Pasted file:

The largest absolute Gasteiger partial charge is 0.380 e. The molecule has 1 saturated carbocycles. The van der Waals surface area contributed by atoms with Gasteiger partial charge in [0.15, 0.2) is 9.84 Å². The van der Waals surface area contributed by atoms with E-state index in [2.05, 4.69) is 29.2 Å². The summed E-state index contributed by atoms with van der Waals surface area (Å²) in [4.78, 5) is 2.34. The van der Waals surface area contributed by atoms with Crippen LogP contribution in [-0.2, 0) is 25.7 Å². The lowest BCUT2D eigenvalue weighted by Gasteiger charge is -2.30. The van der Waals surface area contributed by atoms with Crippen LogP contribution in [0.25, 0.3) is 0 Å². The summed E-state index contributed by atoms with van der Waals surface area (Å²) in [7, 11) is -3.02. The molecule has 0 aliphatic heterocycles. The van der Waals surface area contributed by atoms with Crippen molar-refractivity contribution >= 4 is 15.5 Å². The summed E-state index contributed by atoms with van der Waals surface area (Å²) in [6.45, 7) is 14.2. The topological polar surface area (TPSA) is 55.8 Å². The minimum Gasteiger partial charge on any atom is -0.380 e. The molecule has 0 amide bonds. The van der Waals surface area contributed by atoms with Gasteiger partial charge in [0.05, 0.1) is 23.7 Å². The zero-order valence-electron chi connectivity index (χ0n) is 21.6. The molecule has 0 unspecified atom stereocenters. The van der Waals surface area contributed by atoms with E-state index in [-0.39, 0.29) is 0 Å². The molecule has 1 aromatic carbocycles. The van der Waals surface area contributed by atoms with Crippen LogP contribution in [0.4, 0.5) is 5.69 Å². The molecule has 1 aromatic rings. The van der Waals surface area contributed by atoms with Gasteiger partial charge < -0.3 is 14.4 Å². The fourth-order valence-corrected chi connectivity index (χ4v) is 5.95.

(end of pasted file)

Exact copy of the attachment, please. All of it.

The largest absolute Gasteiger partial charge is 0.380 e. The molecule has 1 saturated carbocycles. The van der Waals surface area contributed by atoms with Gasteiger partial charge in [0.15, 0.2) is 9.84 Å². The van der Waals surface area contributed by atoms with E-state index in [2.05, 4.69) is 29.2 Å². The summed E-state index contributed by atoms with van der Waals surface area (Å²) in [4.78, 5) is 2.34. The van der Waals surface area contributed by atoms with Crippen LogP contribution in [-0.2, 0) is 25.7 Å². The lowest BCUT2D eigenvalue weighted by Gasteiger charge is -2.30. The van der Waals surface area contributed by atoms with Crippen LogP contribution in [0.25, 0.3) is 0 Å². The summed E-state index contributed by atoms with van der Waals surface area (Å²) in [7, 11) is -3.02. The molecule has 0 aliphatic heterocycles. The van der Waals surface area contributed by atoms with Crippen molar-refractivity contribution >= 4 is 15.5 Å². The summed E-state index contributed by atoms with van der Waals surface area (Å²) in [6.45, 7) is 14.2. The topological polar surface area (TPSA) is 55.8 Å². The minimum Gasteiger partial charge on any atom is -0.380 e. The molecule has 0 amide bonds. The van der Waals surface area contributed by atoms with Gasteiger partial charge in [0.05, 0.1) is 23.7 Å². The zero-order valence-electron chi connectivity index (χ0n) is 21.6. The molecule has 0 unspecified atom stereocenters. The van der Waals surface area contributed by atoms with E-state index in [-0.39, 0.29) is 0 Å². The molecule has 1 aromatic carbocycles. The van der Waals surface area contributed by atoms with Crippen LogP contribution in [0.4, 0.5) is 5.69 Å². The molecule has 1 aromatic rings. The van der Waals surface area contributed by atoms with Gasteiger partial charge < -0.3 is 14.4 Å². The fourth-order valence-corrected chi connectivity index (χ4v) is 5.95.